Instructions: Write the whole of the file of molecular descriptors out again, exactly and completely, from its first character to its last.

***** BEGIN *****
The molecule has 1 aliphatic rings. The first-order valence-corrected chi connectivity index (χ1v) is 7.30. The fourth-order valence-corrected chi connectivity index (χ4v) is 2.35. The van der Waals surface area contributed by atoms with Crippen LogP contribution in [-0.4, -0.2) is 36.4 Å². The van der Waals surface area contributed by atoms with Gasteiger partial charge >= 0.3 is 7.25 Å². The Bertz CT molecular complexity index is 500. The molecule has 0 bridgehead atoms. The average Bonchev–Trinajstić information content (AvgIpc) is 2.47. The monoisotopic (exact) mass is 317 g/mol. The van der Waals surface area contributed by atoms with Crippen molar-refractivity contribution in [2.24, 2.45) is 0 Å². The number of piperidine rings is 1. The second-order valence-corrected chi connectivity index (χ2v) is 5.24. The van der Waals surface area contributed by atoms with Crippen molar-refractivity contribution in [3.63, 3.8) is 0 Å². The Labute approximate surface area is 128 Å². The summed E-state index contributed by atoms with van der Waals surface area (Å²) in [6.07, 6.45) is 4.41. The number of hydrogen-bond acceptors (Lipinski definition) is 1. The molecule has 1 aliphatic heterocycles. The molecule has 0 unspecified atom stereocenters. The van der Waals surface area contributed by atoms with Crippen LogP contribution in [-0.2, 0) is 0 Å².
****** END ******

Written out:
The molecule has 1 aliphatic rings. The first-order valence-corrected chi connectivity index (χ1v) is 7.30. The fourth-order valence-corrected chi connectivity index (χ4v) is 2.35. The van der Waals surface area contributed by atoms with Crippen LogP contribution in [-0.4, -0.2) is 36.4 Å². The van der Waals surface area contributed by atoms with Gasteiger partial charge >= 0.3 is 7.25 Å². The Bertz CT molecular complexity index is 500. The molecule has 0 bridgehead atoms. The average Bonchev–Trinajstić information content (AvgIpc) is 2.47. The monoisotopic (exact) mass is 317 g/mol. The van der Waals surface area contributed by atoms with Crippen molar-refractivity contribution in [2.24, 2.45) is 0 Å². The number of piperidine rings is 1. The second-order valence-corrected chi connectivity index (χ2v) is 5.24. The van der Waals surface area contributed by atoms with Crippen molar-refractivity contribution in [3.63, 3.8) is 0 Å². The Labute approximate surface area is 128 Å². The summed E-state index contributed by atoms with van der Waals surface area (Å²) in [6.07, 6.45) is 4.41. The number of hydrogen-bond acceptors (Lipinski definition) is 1. The molecule has 1 aliphatic heterocycles. The molecule has 0 unspecified atom stereocenters. The van der Waals surface area contributed by atoms with Crippen LogP contribution in [-0.2, 0) is 0 Å².